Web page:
Fortunately, my classmate Liz has already done some of the work for me. Last semester, after a lecture on two different oral history projects focusing on AIDS, she wrote this post about the use of photography to humanize and break down stereotypes about people who are HIV positive, as well as people with breast cancer.

Though I normally seek out articles about oral history, the following just popped up in my Facebook newsfeed one day. In New York, the juxtaposition between those who have (a lot) and those who don’t can be very stark, as one real estate agent realized. She became frustrated with the disparity between the luxury apartments she was showing and the people living on the streets around them, so she started buying them coffee and listening to their story.

Winona, 44.

Winona, 44.

The New York Times’ Lens Blog has showcases gorgeous photos and the stories behind them. Margo Cooper’s interest in the blues, and the realization that many musicians were getting older and had stories to be documented, led her to use both photography and oral history. Her website only displays the photos, but this article has brief excerpts from the musicians.

Shine and Sam Carr. By Margo Cooper

Shine and Sam Carr. By Margo Cooper

Unfortunately, most photography oral history projects I come across online are physical exhibitions, but so interesting that I still want to highlight them. This one is outside of New Orleans, but it addresses concerns about changes in the environment of the Gulf Coast with a combination of paintings and photos of the river and oral histories by those interact with it, with the hope that the images and stories will allow visitors really see how much the environment has changed, and be able to connect to the impact that land loss has on the culture.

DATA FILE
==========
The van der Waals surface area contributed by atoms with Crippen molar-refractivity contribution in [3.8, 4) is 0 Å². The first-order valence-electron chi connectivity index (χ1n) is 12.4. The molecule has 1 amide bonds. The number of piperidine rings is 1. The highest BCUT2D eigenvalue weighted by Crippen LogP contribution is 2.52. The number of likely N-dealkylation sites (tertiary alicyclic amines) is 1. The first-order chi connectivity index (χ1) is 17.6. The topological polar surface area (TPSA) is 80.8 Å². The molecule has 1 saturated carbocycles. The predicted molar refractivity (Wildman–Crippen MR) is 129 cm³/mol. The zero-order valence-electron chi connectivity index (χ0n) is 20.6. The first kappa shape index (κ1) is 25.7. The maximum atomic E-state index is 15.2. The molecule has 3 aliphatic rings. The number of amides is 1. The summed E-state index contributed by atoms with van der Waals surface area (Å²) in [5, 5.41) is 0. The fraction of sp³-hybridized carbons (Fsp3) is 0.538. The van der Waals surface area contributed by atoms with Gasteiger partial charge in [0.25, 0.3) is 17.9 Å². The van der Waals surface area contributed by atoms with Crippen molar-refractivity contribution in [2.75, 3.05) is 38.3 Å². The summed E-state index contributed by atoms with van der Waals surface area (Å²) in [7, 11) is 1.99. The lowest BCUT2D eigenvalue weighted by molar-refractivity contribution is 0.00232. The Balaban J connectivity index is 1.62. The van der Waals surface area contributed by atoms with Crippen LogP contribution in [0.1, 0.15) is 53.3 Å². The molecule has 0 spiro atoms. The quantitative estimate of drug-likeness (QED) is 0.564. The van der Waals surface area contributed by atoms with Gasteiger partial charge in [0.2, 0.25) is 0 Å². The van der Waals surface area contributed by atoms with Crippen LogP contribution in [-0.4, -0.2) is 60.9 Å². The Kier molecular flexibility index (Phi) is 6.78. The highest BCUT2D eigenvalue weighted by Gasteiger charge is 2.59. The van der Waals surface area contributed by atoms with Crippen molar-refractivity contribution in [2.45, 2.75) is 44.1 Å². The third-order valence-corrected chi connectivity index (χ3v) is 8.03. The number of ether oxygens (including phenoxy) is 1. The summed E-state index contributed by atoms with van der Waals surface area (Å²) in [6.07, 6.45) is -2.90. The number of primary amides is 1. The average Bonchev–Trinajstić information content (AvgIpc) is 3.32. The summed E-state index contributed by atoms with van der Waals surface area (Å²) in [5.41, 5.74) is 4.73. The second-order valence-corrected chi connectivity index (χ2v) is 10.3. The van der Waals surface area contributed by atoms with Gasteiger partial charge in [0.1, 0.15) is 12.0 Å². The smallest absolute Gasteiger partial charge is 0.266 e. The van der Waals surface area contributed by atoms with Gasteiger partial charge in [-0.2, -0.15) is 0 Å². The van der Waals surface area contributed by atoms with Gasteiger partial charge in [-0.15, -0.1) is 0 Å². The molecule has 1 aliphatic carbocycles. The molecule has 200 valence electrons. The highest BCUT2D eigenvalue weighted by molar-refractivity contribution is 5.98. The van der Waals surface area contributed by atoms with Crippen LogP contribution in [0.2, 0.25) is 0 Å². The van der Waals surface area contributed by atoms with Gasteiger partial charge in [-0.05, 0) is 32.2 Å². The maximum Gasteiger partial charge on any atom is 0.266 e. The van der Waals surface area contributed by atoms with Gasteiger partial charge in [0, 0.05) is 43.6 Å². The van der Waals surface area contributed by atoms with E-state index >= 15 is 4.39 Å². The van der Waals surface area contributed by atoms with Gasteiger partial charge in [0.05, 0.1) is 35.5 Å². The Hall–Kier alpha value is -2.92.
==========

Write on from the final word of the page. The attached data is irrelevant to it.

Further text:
Asher Milgate photographed Wiradjuri elders who had grown up in an Aboriginal mission in Wellington, and interviewed them about their lives. While this is also a physical exhibit, there are a few photos online with short quotes. The exhibit in Dubbo uses audio and video as well as the photographs.

By Asher Milgate

By Asher Milgate

Most movie theaters are generic boxy buildings with multiple screens, but I grew up also watching movies at the Oriental Theater in Milwaukee, a theater from 1927. Benita VanWinkle started photographing old movie theaters to document them before they all disappeared, but realized that the people who would go there also had stories about the importance they had in their lives that were just as important to preserve as the architecture.

This is what I’ve been able to find so far, but would love to know about more photography-based oral history projects. Several weeks ago, a guest blogger with OHMA told us about her fledgling oral history project as archivist for the organization Professional Women Photographers. If you know of any, leave them in the comments!